Unlike Solar, which has grabbed headlines recently, Wind Energy has been well established in India for over two decades. With technology evolving massively during this period, that opens up a whole new market for Wind Energy Players. Replacement demand. But the Going has been surprisingly slow.
Wind Power developers at REInvest 2018 justifiably patted themselves on the back at the expo, pointing to how total wind generation capacity moved from just over 10 GW in 2008 to over 34 GW in 2018. That scorching pace of growth, even though it slowed down last year, has established a strong ecosystem of manufacturers, suppliers and other vendors in the country.
On top of that is the fact that the earliest commercial turbines, sourced from Vestas in 1986 for Maharashtra, are ridiculously backward both in terms of their size and efficiencies. The earliest, are 55 KW turbines that benefited from generous dollops of subsidies and tax exemptions, making them a magnet for investors. In fact, it was these tax breaks and GBI or generation based incentives, which have been gradually withdrawn, that have been blamed on investors losing interest in their wind investments, leading to poor performance. Thus, from an 80% accelerated depreciation to the GBI, most investors used the investments to reduce taxable profits.
A study commissioned by the Indo German Energy Forum Support Office, conducted by Mumbai-based IDAM Infrastructure advisory, has some more interesting facts. Over 10 GW of installed capacity of wind Turbines with less than 1 MW capacity are installed in high quality class 1 sites . Another 2.5 GW has less than 500 KW turbine capacity.
That simply means that besides an obvious market for replacing these old turbines, the same sites offer the opportunity to more than double power generation by upgrading to the modern turbines, typically rated for a capacity of 2.5 to 3 MW , and a CUF (capacity utilisation factor) of 25-30% and higher, as compared to 15% or lower on the older models.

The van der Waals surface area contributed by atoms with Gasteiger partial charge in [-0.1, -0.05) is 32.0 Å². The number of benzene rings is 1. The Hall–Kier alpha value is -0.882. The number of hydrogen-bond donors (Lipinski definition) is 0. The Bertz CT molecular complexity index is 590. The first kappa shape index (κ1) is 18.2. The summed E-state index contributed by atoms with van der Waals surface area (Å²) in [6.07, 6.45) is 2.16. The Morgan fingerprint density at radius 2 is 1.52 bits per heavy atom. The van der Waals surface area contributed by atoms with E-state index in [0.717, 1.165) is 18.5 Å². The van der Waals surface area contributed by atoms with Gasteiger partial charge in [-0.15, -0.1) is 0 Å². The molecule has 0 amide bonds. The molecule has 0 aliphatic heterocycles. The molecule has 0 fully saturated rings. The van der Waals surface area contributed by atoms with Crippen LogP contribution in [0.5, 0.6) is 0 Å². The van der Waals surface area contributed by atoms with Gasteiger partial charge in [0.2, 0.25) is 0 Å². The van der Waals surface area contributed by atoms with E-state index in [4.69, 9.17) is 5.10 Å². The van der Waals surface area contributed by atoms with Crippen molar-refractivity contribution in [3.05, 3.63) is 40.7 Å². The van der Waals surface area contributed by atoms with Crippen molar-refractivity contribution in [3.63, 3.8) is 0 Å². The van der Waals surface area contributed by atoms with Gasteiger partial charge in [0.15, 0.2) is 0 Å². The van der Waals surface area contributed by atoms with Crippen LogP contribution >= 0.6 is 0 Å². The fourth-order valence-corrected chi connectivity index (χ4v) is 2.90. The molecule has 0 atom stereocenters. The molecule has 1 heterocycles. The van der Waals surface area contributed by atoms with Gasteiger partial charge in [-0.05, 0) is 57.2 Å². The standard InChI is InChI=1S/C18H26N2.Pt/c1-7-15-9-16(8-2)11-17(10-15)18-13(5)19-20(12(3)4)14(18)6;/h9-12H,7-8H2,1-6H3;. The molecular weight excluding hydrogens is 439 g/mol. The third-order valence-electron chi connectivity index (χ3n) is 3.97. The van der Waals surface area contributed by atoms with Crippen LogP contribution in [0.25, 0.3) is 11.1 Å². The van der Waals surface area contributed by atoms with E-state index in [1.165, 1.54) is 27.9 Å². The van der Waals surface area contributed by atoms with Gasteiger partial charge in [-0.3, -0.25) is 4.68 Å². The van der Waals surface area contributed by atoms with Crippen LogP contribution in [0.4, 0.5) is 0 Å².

So what prevents the market from booming? State apathy is just one aspect, as the government will usually move only when prodded to. The IDAM study points to these other key factors too:
a) Fragmented Ownership: Owners earlier used to form groups to purchase wind farms, as they were called. That straightaway adds a layer of complexity to any negotiations to upgrade, as discussions have to be held with multiple owners. Who may or may not be interested anymore.
b) Loss of Captive Status: The new rules under the Electricity Act of 2005 mandate that to maintain captive status, a generator has to consume 51% of the power generated, and own at least 26% of the power asset in question. Modern turbines, which could be 5-6 times as efficient, might push a lot of owners below the 51% threshold. That would mean the dreaded CSS or Cross subsidy charges that a discom imposes in many states for renewable power , will kick in. Add to that point (a) above of many owners having say, a 10% stake each, and life stays complicated.
c) In key states like TN, where the older wind farms are connected to 11 KV substations for evacuation , the newer capacities will require an upgrade in evacuation infrastructure too , handled by PSU’s. Enough said.
d) Finally, the report points out that factors like loss of generation during construction period as well as valuation of the older assets could be issues.
We believe that while valid, none of these issues provides a strong enough reason to justify the delay in what is now a proven and dependable renewable source. Being used at sub optimal capacities. The case for finding a way to make all stakeholders sit together and solve it on priority, especially with a potential upside of a relatively quick 10-15 GW of capacity and 3-5 GW of generation is obvious, and one hopes we will hear more about this soon. The government will obviously have a major hand to play in making this happen, and with an industry willing to go the extra mile for business as well as growth, this could be one of the best options for the government to get close to its 175 renewable GW targets by 2022, where wind has to play a strong supporting role of 60 GW capacity. To use a slightly tangential analogy, the problem is similar to the challenge of replacing diesel clunkers over 10 years old in the transportation sector.
In this case, with assets already written off completely in most cases, the government should find it much more easier to get things going for turbines over 15 years old. Watch this space to know when that happens.